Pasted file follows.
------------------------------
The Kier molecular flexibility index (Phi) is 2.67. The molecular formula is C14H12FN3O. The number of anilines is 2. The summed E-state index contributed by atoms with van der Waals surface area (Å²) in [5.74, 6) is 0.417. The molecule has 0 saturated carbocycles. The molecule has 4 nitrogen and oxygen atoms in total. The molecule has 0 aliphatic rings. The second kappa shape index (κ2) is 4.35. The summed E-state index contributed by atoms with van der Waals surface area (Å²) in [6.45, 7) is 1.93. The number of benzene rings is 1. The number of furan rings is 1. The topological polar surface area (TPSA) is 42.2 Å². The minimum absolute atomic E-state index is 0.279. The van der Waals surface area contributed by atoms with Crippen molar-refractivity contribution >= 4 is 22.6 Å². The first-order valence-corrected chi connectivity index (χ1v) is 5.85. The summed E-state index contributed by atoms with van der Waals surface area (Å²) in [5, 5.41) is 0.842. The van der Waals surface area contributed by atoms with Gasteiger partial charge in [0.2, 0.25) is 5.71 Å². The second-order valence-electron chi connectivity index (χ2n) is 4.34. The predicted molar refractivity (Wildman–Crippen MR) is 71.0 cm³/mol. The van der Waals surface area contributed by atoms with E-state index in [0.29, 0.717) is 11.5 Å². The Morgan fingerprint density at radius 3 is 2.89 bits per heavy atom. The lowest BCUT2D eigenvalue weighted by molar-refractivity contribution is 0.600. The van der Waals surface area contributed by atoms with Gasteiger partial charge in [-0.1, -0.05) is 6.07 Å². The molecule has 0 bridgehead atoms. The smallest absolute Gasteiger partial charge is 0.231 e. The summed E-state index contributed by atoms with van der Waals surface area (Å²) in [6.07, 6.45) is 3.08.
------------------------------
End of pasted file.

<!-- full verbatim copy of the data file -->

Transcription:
The Kier molecular flexibility index (Phi) is 2.67. The molecular formula is C14H12FN3O. The number of anilines is 2. The summed E-state index contributed by atoms with van der Waals surface area (Å²) in [5.74, 6) is 0.417. The molecule has 0 saturated carbocycles. The molecule has 4 nitrogen and oxygen atoms in total. The molecule has 0 aliphatic rings. The second kappa shape index (κ2) is 4.35. The summed E-state index contributed by atoms with van der Waals surface area (Å²) in [6.45, 7) is 1.93. The number of benzene rings is 1. The number of furan rings is 1. The topological polar surface area (TPSA) is 42.2 Å². The minimum absolute atomic E-state index is 0.279. The van der Waals surface area contributed by atoms with Crippen molar-refractivity contribution >= 4 is 22.6 Å². The first-order valence-corrected chi connectivity index (χ1v) is 5.85. The summed E-state index contributed by atoms with van der Waals surface area (Å²) in [5, 5.41) is 0.842. The van der Waals surface area contributed by atoms with Gasteiger partial charge in [0.2, 0.25) is 5.71 Å². The second-order valence-electron chi connectivity index (χ2n) is 4.34. The predicted molar refractivity (Wildman–Crippen MR) is 71.0 cm³/mol. The van der Waals surface area contributed by atoms with E-state index in [0.29, 0.717) is 11.5 Å². The Morgan fingerprint density at radius 3 is 2.89 bits per heavy atom. The lowest BCUT2D eigenvalue weighted by molar-refractivity contribution is 0.600. The van der Waals surface area contributed by atoms with Gasteiger partial charge in [-0.1, -0.05) is 6.07 Å². The molecule has 0 bridgehead atoms. The smallest absolute Gasteiger partial charge is 0.231 e. The summed E-state index contributed by atoms with van der Waals surface area (Å²) in [6.07, 6.45) is 3.08.